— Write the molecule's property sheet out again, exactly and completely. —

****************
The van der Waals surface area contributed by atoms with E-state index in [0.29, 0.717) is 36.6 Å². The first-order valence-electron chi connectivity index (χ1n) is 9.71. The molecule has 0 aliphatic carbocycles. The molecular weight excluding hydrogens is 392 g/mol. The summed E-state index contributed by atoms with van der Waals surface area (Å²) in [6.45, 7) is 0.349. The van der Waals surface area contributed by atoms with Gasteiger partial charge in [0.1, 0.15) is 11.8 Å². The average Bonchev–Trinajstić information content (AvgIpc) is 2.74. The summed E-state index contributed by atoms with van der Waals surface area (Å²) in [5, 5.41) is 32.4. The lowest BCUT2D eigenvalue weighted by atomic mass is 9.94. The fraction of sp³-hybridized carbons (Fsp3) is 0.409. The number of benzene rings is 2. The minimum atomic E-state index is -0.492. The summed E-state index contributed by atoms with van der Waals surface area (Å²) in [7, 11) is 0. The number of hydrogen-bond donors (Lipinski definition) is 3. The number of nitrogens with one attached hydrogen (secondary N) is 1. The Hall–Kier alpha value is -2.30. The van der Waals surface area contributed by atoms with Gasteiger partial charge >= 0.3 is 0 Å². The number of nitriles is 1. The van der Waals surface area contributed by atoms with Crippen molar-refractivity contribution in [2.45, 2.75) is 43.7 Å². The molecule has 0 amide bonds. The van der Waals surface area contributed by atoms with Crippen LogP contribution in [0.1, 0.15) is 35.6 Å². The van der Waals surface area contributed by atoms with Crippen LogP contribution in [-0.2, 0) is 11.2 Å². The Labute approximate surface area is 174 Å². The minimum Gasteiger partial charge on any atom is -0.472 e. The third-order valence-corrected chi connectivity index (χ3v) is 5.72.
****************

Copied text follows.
The van der Waals surface area contributed by atoms with E-state index in [0.29, 0.717) is 36.6 Å². The first-order valence-electron chi connectivity index (χ1n) is 9.71. The molecule has 0 aliphatic carbocycles. The molecular weight excluding hydrogens is 392 g/mol. The summed E-state index contributed by atoms with van der Waals surface area (Å²) in [6.45, 7) is 0.349. The van der Waals surface area contributed by atoms with Gasteiger partial charge in [0.1, 0.15) is 11.8 Å². The average Bonchev–Trinajstić information content (AvgIpc) is 2.74. The summed E-state index contributed by atoms with van der Waals surface area (Å²) in [5, 5.41) is 32.4. The lowest BCUT2D eigenvalue weighted by atomic mass is 9.94. The fraction of sp³-hybridized carbons (Fsp3) is 0.409. The number of benzene rings is 2. The minimum atomic E-state index is -0.492. The summed E-state index contributed by atoms with van der Waals surface area (Å²) in [7, 11) is 0. The number of hydrogen-bond donors (Lipinski definition) is 3. The number of nitrogens with one attached hydrogen (secondary N) is 1. The Hall–Kier alpha value is -2.30. The van der Waals surface area contributed by atoms with Gasteiger partial charge >= 0.3 is 0 Å². The number of nitriles is 1. The van der Waals surface area contributed by atoms with Crippen molar-refractivity contribution in [2.45, 2.75) is 43.7 Å². The molecule has 0 amide bonds. The van der Waals surface area contributed by atoms with Crippen LogP contribution in [0.1, 0.15) is 35.6 Å². The van der Waals surface area contributed by atoms with Crippen LogP contribution in [-0.2, 0) is 11.2 Å². The Labute approximate surface area is 174 Å². The minimum Gasteiger partial charge on any atom is -0.472 e. The third-order valence-corrected chi connectivity index (χ3v) is 5.72.